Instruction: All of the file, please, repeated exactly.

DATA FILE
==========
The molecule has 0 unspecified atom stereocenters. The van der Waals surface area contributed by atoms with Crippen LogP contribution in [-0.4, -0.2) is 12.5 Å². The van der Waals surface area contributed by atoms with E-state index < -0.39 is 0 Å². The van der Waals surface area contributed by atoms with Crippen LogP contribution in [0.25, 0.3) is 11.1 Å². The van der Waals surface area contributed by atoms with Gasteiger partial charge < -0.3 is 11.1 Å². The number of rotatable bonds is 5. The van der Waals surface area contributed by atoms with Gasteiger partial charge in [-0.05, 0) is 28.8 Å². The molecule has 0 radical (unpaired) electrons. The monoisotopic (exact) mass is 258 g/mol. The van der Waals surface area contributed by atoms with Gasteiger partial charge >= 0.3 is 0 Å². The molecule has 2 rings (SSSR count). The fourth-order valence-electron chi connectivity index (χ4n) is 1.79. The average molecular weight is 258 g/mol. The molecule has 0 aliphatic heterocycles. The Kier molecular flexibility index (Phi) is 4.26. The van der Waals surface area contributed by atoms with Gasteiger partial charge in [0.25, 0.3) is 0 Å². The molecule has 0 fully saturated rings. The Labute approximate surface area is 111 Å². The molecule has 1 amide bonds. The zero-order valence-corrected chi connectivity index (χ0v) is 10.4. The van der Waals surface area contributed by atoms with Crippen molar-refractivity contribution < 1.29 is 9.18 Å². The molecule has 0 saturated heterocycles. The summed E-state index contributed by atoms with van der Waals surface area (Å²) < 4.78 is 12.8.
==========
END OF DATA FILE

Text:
The molecule has 0 unspecified atom stereocenters. The van der Waals surface area contributed by atoms with Crippen LogP contribution in [-0.4, -0.2) is 12.5 Å². The van der Waals surface area contributed by atoms with E-state index < -0.39 is 0 Å². The van der Waals surface area contributed by atoms with Crippen LogP contribution in [0.25, 0.3) is 11.1 Å². The van der Waals surface area contributed by atoms with Gasteiger partial charge < -0.3 is 11.1 Å². The number of rotatable bonds is 5. The van der Waals surface area contributed by atoms with Gasteiger partial charge in [-0.05, 0) is 28.8 Å². The molecule has 0 radical (unpaired) electrons. The monoisotopic (exact) mass is 258 g/mol. The van der Waals surface area contributed by atoms with Gasteiger partial charge >= 0.3 is 0 Å². The molecule has 2 rings (SSSR count). The fourth-order valence-electron chi connectivity index (χ4n) is 1.79. The average molecular weight is 258 g/mol. The molecule has 0 aliphatic heterocycles. The Kier molecular flexibility index (Phi) is 4.26. The van der Waals surface area contributed by atoms with Gasteiger partial charge in [0.25, 0.3) is 0 Å². The molecule has 0 fully saturated rings. The Labute approximate surface area is 111 Å². The molecule has 1 amide bonds. The zero-order valence-corrected chi connectivity index (χ0v) is 10.4. The van der Waals surface area contributed by atoms with Crippen molar-refractivity contribution < 1.29 is 9.18 Å². The molecule has 0 saturated heterocycles. The summed E-state index contributed by atoms with van der Waals surface area (Å²) < 4.78 is 12.8.